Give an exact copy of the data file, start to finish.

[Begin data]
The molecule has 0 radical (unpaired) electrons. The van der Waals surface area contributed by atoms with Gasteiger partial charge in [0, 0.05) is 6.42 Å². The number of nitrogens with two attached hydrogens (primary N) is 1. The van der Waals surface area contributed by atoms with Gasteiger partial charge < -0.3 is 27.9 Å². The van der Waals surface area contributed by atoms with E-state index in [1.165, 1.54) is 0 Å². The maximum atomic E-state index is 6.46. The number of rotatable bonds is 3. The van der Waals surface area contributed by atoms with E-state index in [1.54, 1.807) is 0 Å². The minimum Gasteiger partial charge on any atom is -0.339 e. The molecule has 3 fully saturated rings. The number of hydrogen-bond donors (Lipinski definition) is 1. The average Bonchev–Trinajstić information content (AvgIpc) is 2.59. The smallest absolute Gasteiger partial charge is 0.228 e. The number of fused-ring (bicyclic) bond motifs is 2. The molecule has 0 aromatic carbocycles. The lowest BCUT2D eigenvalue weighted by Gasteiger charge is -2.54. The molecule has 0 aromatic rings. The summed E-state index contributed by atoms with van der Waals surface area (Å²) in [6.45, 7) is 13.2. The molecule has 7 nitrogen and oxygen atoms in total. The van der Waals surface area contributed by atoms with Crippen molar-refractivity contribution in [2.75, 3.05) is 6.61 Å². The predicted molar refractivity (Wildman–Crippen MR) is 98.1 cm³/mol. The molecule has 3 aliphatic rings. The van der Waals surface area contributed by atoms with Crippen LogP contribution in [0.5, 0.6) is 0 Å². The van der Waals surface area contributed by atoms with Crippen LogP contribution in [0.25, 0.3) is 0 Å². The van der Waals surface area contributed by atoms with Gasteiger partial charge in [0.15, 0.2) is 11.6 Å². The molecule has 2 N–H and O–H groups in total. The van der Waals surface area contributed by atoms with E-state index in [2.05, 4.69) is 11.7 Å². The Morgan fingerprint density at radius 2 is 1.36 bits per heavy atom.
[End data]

The molecule has 0 radical (unpaired) electrons. The van der Waals surface area contributed by atoms with Gasteiger partial charge in [0, 0.05) is 6.42 Å². The number of nitrogens with two attached hydrogens (primary N) is 1. The van der Waals surface area contributed by atoms with Gasteiger partial charge < -0.3 is 27.9 Å². The van der Waals surface area contributed by atoms with E-state index in [1.165, 1.54) is 0 Å². The maximum atomic E-state index is 6.46. The number of rotatable bonds is 3. The van der Waals surface area contributed by atoms with E-state index in [1.54, 1.807) is 0 Å². The minimum Gasteiger partial charge on any atom is -0.339 e. The molecule has 3 fully saturated rings. The number of hydrogen-bond donors (Lipinski definition) is 1. The average Bonchev–Trinajstić information content (AvgIpc) is 2.59. The smallest absolute Gasteiger partial charge is 0.228 e. The number of fused-ring (bicyclic) bond motifs is 2. The molecule has 0 aromatic carbocycles. The lowest BCUT2D eigenvalue weighted by Gasteiger charge is -2.54. The molecule has 0 aromatic rings. The summed E-state index contributed by atoms with van der Waals surface area (Å²) in [6.45, 7) is 13.2. The molecule has 7 nitrogen and oxygen atoms in total. The van der Waals surface area contributed by atoms with Crippen molar-refractivity contribution in [2.75, 3.05) is 6.61 Å². The predicted molar refractivity (Wildman–Crippen MR) is 98.1 cm³/mol. The molecule has 3 aliphatic rings. The van der Waals surface area contributed by atoms with Crippen LogP contribution in [0.5, 0.6) is 0 Å². The van der Waals surface area contributed by atoms with Crippen LogP contribution in [0.25, 0.3) is 0 Å². The van der Waals surface area contributed by atoms with Gasteiger partial charge in [0.15, 0.2) is 11.6 Å². The molecule has 2 N–H and O–H groups in total. The van der Waals surface area contributed by atoms with E-state index in [2.05, 4.69) is 11.7 Å². The Morgan fingerprint density at radius 2 is 1.36 bits per heavy atom.